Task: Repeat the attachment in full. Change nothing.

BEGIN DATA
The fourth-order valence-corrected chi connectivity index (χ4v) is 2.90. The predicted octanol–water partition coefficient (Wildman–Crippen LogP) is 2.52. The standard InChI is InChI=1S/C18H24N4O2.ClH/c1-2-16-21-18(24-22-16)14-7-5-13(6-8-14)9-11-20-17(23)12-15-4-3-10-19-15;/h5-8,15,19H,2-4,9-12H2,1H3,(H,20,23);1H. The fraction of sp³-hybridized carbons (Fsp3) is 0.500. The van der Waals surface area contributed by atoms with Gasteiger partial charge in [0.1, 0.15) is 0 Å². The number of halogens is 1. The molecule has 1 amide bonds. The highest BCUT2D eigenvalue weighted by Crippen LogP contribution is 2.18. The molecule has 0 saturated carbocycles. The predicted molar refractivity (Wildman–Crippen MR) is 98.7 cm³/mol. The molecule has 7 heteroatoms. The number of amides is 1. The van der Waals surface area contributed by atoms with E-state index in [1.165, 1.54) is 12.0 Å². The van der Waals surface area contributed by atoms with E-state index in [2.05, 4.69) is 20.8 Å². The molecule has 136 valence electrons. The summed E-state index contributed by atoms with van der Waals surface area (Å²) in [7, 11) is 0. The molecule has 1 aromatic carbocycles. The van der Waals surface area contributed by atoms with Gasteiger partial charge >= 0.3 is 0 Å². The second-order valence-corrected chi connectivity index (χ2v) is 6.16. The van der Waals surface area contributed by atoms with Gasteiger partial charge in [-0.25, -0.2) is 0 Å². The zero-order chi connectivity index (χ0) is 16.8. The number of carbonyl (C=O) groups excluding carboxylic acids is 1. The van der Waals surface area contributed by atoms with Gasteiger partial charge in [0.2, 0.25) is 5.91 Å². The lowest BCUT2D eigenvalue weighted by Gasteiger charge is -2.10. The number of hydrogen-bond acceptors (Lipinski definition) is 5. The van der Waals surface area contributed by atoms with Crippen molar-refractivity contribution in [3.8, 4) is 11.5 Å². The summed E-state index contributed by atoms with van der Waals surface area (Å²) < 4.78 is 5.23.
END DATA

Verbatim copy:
The fourth-order valence-corrected chi connectivity index (χ4v) is 2.90. The predicted octanol–water partition coefficient (Wildman–Crippen LogP) is 2.52. The standard InChI is InChI=1S/C18H24N4O2.ClH/c1-2-16-21-18(24-22-16)14-7-5-13(6-8-14)9-11-20-17(23)12-15-4-3-10-19-15;/h5-8,15,19H,2-4,9-12H2,1H3,(H,20,23);1H. The fraction of sp³-hybridized carbons (Fsp3) is 0.500. The van der Waals surface area contributed by atoms with Gasteiger partial charge in [0.1, 0.15) is 0 Å². The number of halogens is 1. The molecule has 1 amide bonds. The highest BCUT2D eigenvalue weighted by Crippen LogP contribution is 2.18. The molecule has 0 saturated carbocycles. The predicted molar refractivity (Wildman–Crippen MR) is 98.7 cm³/mol. The molecule has 7 heteroatoms. The number of amides is 1. The van der Waals surface area contributed by atoms with E-state index in [1.165, 1.54) is 12.0 Å². The van der Waals surface area contributed by atoms with E-state index in [2.05, 4.69) is 20.8 Å². The molecule has 136 valence electrons. The summed E-state index contributed by atoms with van der Waals surface area (Å²) in [7, 11) is 0. The molecule has 1 aromatic carbocycles. The van der Waals surface area contributed by atoms with Gasteiger partial charge >= 0.3 is 0 Å². The second-order valence-corrected chi connectivity index (χ2v) is 6.16. The van der Waals surface area contributed by atoms with Gasteiger partial charge in [-0.25, -0.2) is 0 Å². The zero-order chi connectivity index (χ0) is 16.8. The number of carbonyl (C=O) groups excluding carboxylic acids is 1. The van der Waals surface area contributed by atoms with Gasteiger partial charge in [0.2, 0.25) is 5.91 Å². The lowest BCUT2D eigenvalue weighted by Gasteiger charge is -2.10. The number of hydrogen-bond acceptors (Lipinski definition) is 5. The van der Waals surface area contributed by atoms with Crippen molar-refractivity contribution in [3.8, 4) is 11.5 Å². The summed E-state index contributed by atoms with van der Waals surface area (Å²) < 4.78 is 5.23.